In the 80s, some (OK, only a few) uses of monsters in videos were actually related to the song itself. Sometimes, the relationship was only as close as a cultural reference.
For example, let's take Walter Egan. He had really only had one hit: if the lyric "For you are a magnet/and I am steel" doesn't start ringing in the back of your brain, count yourself lucky.
(And don't look it up - just trust me, OK?)
Meanwhile, he had... well, a kind of non-hit, a song that basically went nowhere, but got a little (very little) airplay, mostly based on a video that also didn't go very far. It's alternately rendered, depending on where you look, "Fool" (or "Full") "Moon Fire." (And, really, nobody but Walter, his agent, and his wife really give a crap what the lyric is...)
In 1983, the Rolling Stones released Undercover their (yes) 23rd album (not counting anthologies and outtakes). And it included an unmemorable song called "Too Much Blood," where a leaden Mick Jagger tries to rap, using the details from a story about some Japanese man murdering a girl in Paris.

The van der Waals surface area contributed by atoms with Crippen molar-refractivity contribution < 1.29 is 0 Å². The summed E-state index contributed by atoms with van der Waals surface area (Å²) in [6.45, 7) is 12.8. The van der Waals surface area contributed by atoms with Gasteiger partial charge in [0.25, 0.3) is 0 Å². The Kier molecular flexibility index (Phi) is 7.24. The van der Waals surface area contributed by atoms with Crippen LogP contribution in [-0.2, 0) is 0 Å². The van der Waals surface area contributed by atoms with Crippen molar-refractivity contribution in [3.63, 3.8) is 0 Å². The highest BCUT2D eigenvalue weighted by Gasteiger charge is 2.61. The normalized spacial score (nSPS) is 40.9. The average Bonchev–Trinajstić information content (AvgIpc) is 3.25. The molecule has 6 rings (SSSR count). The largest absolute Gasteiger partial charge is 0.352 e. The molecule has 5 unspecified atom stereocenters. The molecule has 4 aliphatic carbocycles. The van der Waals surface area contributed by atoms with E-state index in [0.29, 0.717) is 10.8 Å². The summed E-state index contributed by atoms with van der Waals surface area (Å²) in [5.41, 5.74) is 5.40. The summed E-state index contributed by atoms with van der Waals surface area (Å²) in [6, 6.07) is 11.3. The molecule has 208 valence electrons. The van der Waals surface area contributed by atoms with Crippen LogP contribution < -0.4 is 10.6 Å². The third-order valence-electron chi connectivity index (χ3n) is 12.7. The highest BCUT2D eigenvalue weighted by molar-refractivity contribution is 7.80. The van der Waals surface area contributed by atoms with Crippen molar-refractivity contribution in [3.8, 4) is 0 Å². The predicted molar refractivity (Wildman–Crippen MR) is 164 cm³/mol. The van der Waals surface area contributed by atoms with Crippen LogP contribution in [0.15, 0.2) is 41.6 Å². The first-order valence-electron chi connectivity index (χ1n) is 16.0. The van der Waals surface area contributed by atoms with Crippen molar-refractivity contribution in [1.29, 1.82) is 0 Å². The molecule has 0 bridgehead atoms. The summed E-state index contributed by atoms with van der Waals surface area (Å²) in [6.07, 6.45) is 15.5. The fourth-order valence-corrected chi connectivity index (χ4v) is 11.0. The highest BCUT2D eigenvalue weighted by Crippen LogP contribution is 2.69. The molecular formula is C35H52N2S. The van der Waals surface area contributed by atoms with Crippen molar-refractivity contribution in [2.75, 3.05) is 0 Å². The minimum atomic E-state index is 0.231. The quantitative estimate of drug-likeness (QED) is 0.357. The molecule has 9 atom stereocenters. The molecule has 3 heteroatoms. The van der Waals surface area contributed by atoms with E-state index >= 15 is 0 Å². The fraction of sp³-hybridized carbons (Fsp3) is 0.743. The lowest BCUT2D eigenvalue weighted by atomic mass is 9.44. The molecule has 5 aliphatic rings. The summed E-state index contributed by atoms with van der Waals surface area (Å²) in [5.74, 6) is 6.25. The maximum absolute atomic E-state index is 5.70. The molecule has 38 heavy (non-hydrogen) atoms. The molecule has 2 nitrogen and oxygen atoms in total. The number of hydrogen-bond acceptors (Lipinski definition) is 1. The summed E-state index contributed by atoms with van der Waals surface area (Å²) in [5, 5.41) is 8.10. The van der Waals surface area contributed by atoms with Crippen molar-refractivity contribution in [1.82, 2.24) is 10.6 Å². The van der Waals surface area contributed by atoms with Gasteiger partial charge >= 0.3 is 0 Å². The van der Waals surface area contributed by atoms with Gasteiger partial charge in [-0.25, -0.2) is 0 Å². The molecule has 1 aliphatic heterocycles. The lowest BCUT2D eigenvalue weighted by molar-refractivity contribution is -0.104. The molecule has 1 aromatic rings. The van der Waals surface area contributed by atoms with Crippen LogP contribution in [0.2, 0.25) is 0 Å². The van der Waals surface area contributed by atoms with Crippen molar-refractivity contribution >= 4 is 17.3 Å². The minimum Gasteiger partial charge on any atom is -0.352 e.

The whole limping, abused corpse of a song includes Texas Chainsaw Massacre references and the Sugar Hill Records' horn section, and Mick completely fails to engage the audience with a song that the Stones have never performed live and which appears on no compilation album. But it does have a weird horror-movie video to go along with it, and includes Keith Richards and Ron Wood playing lead and rhythm chainsaws. Which has to count for something.
And of course, there's always 1988's hit from INXS, "Devil Inside" (INXS's lead singer, Michael Hutchence, depressingly, apparently didn't die from autoerotic asphyxiation, as the urban legend tells us - he just hung himself... it's sad when you have to let a good story go, isn't it?)
Of course, in the end, the fact that the video might actually reflect the content of the song has never been a major draw, has it?
Update (10/29/10): The longer I left it lying there in the ditch, the more I knew I had to go back and fix that fourth (now fourth and fifth) paragraph, with the poorly-worded description of the Rolling Stone's song. A run-on sentence with pronoun mismatch and some unneccessary (and apparently completely random) words thrown into the mix could not be allowed to continue. So I put it out of its misery.